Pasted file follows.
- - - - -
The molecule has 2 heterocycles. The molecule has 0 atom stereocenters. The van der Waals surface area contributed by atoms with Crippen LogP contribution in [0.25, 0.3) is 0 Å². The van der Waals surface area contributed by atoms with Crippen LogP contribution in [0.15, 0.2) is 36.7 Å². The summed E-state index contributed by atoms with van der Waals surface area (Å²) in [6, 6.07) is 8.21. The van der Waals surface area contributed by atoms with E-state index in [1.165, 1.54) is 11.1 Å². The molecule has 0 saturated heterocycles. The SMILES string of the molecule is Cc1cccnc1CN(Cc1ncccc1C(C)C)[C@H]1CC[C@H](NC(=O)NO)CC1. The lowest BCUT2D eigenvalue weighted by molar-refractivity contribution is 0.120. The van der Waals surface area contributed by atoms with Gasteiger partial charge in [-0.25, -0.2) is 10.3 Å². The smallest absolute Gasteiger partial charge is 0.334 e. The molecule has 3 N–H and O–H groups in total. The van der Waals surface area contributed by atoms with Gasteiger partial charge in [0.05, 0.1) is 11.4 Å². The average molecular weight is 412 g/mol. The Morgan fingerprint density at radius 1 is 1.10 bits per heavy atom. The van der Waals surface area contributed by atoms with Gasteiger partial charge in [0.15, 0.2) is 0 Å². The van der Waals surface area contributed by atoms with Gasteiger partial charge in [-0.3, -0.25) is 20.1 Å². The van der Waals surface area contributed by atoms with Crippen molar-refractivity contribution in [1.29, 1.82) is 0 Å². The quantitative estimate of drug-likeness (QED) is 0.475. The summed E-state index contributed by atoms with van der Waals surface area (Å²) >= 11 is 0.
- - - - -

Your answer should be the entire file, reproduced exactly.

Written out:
The molecule has 2 heterocycles. The molecule has 0 atom stereocenters. The van der Waals surface area contributed by atoms with Crippen LogP contribution in [0.25, 0.3) is 0 Å². The van der Waals surface area contributed by atoms with Crippen LogP contribution in [0.15, 0.2) is 36.7 Å². The summed E-state index contributed by atoms with van der Waals surface area (Å²) in [6, 6.07) is 8.21. The van der Waals surface area contributed by atoms with E-state index in [1.165, 1.54) is 11.1 Å². The molecule has 0 saturated heterocycles. The SMILES string of the molecule is Cc1cccnc1CN(Cc1ncccc1C(C)C)[C@H]1CC[C@H](NC(=O)NO)CC1. The lowest BCUT2D eigenvalue weighted by molar-refractivity contribution is 0.120. The van der Waals surface area contributed by atoms with Gasteiger partial charge in [-0.25, -0.2) is 10.3 Å². The smallest absolute Gasteiger partial charge is 0.334 e. The molecule has 3 N–H and O–H groups in total. The van der Waals surface area contributed by atoms with Gasteiger partial charge in [0.05, 0.1) is 11.4 Å². The average molecular weight is 412 g/mol. The Morgan fingerprint density at radius 1 is 1.10 bits per heavy atom. The van der Waals surface area contributed by atoms with Gasteiger partial charge in [0.15, 0.2) is 0 Å². The van der Waals surface area contributed by atoms with Gasteiger partial charge in [-0.3, -0.25) is 20.1 Å². The van der Waals surface area contributed by atoms with Crippen molar-refractivity contribution in [1.29, 1.82) is 0 Å². The quantitative estimate of drug-likeness (QED) is 0.475. The summed E-state index contributed by atoms with van der Waals surface area (Å²) >= 11 is 0.